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The Archdiocese of Boston in the US has offered to help a child allegedly refused admittance to a school in Massachussetts because his parents are lesbians.
"We believe that every parent who wishes to send their child to a Catholic school should have the opportunity to pursue that dream," Mary Grassa O'Neill, secretary for education and superintendent of schools for the archdiocese, was quoted by the National Catholic Reporter.
"Our schools welcome children based on their parent's understanding that the teachings of the church are an important component of the curriculum and are part of the students' educational experience.
"The archdiocese does not prohibit children of same sex parents from attending Catholic schools," her statement continued.
"We will work in the coming weeks to develop a policy to eliminate any misunderstandings in the future."
The statement is in response to a controversy that erupted when an Associated Press report said that an eight-year-old boy was denied admission to St. Paul School in Hingham, Massachusetts, after the pastor, Fr. James Rafferty, learned that the child's parents are lesbians.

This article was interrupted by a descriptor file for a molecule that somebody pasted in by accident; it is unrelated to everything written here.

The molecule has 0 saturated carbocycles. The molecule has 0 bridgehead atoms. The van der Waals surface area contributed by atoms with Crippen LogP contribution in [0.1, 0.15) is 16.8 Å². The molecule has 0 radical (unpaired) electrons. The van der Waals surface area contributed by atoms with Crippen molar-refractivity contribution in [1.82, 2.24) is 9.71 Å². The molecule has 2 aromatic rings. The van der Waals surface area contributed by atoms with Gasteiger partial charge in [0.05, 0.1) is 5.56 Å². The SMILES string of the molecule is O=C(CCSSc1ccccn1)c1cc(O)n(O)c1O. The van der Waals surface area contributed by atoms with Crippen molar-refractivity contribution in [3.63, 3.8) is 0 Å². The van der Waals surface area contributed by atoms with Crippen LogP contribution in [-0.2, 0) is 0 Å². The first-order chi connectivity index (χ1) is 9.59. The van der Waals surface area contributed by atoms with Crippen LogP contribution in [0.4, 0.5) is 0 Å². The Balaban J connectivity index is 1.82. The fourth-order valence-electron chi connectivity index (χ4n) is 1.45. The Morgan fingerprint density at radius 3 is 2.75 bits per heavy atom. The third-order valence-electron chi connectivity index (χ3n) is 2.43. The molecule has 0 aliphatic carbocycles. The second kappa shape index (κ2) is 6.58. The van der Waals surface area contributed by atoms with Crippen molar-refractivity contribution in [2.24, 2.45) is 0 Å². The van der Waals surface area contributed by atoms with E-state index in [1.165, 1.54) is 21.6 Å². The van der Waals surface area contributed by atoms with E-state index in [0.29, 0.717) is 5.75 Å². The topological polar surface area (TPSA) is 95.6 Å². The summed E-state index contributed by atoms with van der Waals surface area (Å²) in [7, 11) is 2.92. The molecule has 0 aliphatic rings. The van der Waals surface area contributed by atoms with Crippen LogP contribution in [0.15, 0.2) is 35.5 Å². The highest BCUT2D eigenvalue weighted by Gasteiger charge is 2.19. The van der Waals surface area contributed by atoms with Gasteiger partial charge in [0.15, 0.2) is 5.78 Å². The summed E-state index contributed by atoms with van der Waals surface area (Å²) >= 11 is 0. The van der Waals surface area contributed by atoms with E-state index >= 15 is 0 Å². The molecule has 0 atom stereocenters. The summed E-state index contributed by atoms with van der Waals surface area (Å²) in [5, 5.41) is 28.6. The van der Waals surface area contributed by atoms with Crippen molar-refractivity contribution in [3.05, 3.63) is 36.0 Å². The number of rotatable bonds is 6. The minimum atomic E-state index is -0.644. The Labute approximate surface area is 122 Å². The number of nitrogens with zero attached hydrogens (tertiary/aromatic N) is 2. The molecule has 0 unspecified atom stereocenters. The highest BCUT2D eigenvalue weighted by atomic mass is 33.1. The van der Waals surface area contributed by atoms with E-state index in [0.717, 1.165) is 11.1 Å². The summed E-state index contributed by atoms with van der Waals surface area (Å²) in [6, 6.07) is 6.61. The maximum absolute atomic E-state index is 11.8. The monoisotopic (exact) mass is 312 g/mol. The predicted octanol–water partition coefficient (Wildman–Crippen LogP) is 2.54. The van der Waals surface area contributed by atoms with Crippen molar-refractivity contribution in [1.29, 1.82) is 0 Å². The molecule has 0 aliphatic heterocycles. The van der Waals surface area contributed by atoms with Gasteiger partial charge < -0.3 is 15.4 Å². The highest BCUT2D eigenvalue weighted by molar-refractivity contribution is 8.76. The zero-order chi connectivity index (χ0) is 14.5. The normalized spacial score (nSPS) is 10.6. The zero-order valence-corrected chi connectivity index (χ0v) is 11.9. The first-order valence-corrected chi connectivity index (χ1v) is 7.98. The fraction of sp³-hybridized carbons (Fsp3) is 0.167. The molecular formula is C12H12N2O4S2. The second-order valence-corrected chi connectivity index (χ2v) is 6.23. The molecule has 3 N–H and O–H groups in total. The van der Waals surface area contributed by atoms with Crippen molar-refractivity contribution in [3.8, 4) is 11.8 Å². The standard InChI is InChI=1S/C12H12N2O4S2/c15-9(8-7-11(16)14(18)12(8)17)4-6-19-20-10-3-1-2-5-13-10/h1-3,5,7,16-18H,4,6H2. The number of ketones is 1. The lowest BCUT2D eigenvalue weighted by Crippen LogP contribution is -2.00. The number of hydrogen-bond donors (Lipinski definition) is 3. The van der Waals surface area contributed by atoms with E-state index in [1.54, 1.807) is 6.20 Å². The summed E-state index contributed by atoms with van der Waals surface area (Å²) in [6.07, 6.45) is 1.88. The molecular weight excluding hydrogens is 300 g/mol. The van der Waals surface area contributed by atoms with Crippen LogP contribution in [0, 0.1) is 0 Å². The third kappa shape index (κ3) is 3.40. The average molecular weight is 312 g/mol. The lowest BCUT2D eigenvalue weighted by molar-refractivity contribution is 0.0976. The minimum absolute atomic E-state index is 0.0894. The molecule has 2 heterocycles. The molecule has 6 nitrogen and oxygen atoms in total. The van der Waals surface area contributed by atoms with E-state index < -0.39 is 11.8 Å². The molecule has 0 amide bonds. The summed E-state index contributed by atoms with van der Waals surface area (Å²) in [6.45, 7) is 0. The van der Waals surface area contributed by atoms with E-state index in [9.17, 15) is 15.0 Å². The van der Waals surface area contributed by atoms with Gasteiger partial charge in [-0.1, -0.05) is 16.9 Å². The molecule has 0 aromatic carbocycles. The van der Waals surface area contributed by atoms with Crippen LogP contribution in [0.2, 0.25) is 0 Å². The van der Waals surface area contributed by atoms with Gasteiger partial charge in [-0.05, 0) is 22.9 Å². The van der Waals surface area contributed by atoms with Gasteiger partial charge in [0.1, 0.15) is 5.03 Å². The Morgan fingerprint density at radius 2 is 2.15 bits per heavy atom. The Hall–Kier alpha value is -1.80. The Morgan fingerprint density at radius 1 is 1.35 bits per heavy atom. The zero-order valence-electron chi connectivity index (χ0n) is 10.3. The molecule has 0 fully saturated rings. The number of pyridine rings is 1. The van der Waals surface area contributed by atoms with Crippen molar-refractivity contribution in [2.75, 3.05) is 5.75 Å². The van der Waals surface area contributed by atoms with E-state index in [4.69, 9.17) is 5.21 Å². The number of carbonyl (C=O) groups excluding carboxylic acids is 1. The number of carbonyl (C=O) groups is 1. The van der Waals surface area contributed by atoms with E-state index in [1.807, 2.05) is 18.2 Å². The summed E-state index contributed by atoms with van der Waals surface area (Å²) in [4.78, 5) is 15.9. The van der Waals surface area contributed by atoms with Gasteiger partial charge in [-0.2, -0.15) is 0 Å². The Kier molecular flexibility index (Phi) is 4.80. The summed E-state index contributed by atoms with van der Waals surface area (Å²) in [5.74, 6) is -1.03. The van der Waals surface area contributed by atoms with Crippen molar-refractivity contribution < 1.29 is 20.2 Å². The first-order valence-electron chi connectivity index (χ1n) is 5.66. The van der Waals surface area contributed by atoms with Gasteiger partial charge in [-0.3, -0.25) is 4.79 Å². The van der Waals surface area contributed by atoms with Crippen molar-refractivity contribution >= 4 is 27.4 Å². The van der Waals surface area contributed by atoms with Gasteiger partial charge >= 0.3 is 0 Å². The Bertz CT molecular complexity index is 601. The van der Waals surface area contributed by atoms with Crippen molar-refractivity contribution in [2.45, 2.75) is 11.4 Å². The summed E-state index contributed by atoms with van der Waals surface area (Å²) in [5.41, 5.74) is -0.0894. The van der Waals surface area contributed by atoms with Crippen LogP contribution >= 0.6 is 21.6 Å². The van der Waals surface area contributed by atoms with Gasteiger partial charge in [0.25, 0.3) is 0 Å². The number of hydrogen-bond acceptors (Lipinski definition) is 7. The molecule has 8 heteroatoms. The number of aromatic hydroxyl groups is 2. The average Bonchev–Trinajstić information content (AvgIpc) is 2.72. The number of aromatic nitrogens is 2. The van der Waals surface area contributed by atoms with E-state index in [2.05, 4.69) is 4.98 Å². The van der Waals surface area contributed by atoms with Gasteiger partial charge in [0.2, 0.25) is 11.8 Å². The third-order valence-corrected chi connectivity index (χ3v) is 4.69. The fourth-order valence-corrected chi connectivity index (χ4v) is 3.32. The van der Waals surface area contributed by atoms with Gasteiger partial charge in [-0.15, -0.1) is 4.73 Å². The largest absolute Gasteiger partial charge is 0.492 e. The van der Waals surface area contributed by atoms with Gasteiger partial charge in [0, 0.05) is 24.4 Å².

The superintendent said that she had met with the pastor and principal "to learn more about their decision" and that she had also "contacted the student's parent and expressed my concern for the welfare of her child. I offered to help enroll her child in another Catholic school in the archdiocese."
O'Neill said the parent "was gracious and appreciative" and "indicated that she would look forward to considering some other Catholic schools that would welcome her child for the next academic year."
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